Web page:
2. Being one of the younger democracies in the world, India had the benefit of reading and adopting various provisions of a number of Constitutions of nations the world. Indeed, one may even term it an 'experiment', and a sucessful one at that. In any case, the length of the Constitution only represents the exhaustiveness of the same which has not only acted as a charter of autonomy of institutions, but also incorporated a mutual checks and balances system, not to forget the primacy in upholding individual rights.
    (cont..)

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  7. This comment has been removed by the author.

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  8. You wrote "(3) Constitutional rights don't all have the same effect in India as they do here. Yes, the Supreme Court of India is pretty vigorous when it comes to judicial review, but the Indian Constitution already contains a number of positive socioeconomic rights in Part IV's "Directive Principles of State Policy," which have been deemed judicially unenforceable, and presumably this right too would be placed in this section."

    3. This might come out to be more of a rash statement to make. All Constitutional Rights guaranteed under the Constitution of India are very much of the same effect as in the United States, if not more. The Supreme Court of India has given a wide interpretation to Articles 14, 19 and 21 which guarantee a Right to Equality, various Freedoms and a Right to Life and within such rights, the positive obligations of the State under the DPSP have been read as being obligatory on the State. The concept Directive Principles have been borrowed from the Irish Constitution. The Indian Constitution under this head recognized 2nd Generation and even 3rd Generation rights at a time when these were not even thought of across the world. This at a time when President Franklin D. Roosevelt thought of proposing 2nd Generation rights, which never came to be accepted eventually. (may refer to http://en.wikipedia.org/wiki/Three_generations_of_human_rights) I hasten to add that these rights are being recognized by the Judiciary in India.

    You wrote "At a global level, as an empirical matter, positive socioeconomic rights are becoming increasingly common, so in that sense, India would be in line with global trends to add another one. (The right to food, in particular, has become increasingly popular; whereas no constitution in 1946 contained such a right, about 15% do now..."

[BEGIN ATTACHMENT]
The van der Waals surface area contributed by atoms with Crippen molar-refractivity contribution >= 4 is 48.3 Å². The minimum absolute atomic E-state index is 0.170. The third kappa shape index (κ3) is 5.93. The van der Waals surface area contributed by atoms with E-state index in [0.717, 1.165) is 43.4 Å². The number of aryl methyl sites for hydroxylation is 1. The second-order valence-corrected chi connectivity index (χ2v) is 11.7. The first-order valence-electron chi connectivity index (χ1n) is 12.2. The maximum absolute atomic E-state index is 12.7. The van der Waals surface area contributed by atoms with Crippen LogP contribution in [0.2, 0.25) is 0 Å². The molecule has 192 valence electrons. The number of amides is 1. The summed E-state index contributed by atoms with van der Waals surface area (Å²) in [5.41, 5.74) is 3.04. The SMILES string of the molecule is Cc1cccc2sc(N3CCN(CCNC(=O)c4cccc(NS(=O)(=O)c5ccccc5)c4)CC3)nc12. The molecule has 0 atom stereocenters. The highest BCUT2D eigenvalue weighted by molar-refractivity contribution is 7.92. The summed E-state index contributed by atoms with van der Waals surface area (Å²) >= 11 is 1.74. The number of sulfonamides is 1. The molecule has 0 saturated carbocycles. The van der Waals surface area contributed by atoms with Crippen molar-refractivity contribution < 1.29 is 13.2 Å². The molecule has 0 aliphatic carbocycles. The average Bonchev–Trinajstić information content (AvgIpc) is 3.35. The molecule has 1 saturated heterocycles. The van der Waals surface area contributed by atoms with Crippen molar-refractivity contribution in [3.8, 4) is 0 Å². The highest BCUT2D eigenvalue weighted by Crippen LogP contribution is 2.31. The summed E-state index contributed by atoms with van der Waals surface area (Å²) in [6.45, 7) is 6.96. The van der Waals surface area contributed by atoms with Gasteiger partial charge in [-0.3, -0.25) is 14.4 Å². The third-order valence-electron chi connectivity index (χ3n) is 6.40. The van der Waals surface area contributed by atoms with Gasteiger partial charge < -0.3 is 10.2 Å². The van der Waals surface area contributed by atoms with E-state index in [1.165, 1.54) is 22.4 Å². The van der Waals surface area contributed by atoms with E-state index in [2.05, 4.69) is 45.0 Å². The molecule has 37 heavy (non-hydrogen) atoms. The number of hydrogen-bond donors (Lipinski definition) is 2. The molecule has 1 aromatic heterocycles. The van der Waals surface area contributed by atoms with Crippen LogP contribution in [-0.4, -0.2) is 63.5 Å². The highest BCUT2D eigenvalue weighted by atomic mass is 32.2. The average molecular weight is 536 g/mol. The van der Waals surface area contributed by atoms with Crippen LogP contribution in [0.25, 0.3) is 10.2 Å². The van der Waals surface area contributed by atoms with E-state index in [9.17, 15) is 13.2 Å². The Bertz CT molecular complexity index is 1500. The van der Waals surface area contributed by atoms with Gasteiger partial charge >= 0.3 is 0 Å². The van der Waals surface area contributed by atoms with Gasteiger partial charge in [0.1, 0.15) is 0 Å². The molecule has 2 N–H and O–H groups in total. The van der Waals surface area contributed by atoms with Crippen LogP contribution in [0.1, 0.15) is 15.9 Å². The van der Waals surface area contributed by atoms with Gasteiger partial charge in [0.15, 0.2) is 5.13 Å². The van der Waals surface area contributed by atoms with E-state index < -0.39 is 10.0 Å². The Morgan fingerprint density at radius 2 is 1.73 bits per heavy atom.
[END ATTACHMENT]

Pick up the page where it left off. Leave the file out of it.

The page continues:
4. It is definitely not on the basis of a trend analysis that the Constitutional Amendment is sought to be made. It is in recognition of the problems that are actually being faced, that this amendment is being mulled. The amendment will only serve to act as a hand in glove with the existing right to employment and food security laws in place in India.

    PS: It is unfair to compare India and China. India has a host of labour laws and there is no reckless disregard for the environment in the development. Being a democracy which ensures free speech to all, the task of development is more arduros.

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  9. I confess that I am baffled by some of the comments in this thread.

    @ Ashish: (1) isn't it contradictory to argue that the Indian Constitution isn't actually that easily amended, on the one hand, but that flexibility is a merit of the Indian Constitution, on the other hand? You cannot logically have it both ways. Also, it may well be that having a flexible constitution has benefited India, but I'm not sure what that has to do with the original post. I have expressed no view on the merits or usefulness of the Indian Constitution.

    (2) I neither imply nor assume that India is responding to or acting upon an analysis of global trends. It would surprise me if any country, India or otherwise, were to do so. The point is, rather, that India's contemplated amendment is not nearly as surprising or novel as one might assume simply from reading the original piece in the New York Times. Let me put my actual point more bluntly: India does not deserve and should not receive credit for "inventing" a constitutional right to food, if and when it adopts such a right explicitly.

    (3) I do not understand why you are saying that it is "unfair to compare India and China." No one has mentioned China. Except you.

    If readers wish to defend or celebrate the Indian Constitution for reasons that have nothing to do with the original posting, I wish they would do so elsewhere, and in a manner that does not imply that the original posting committed a variety of imagined slights against either India or the Indian Constitution.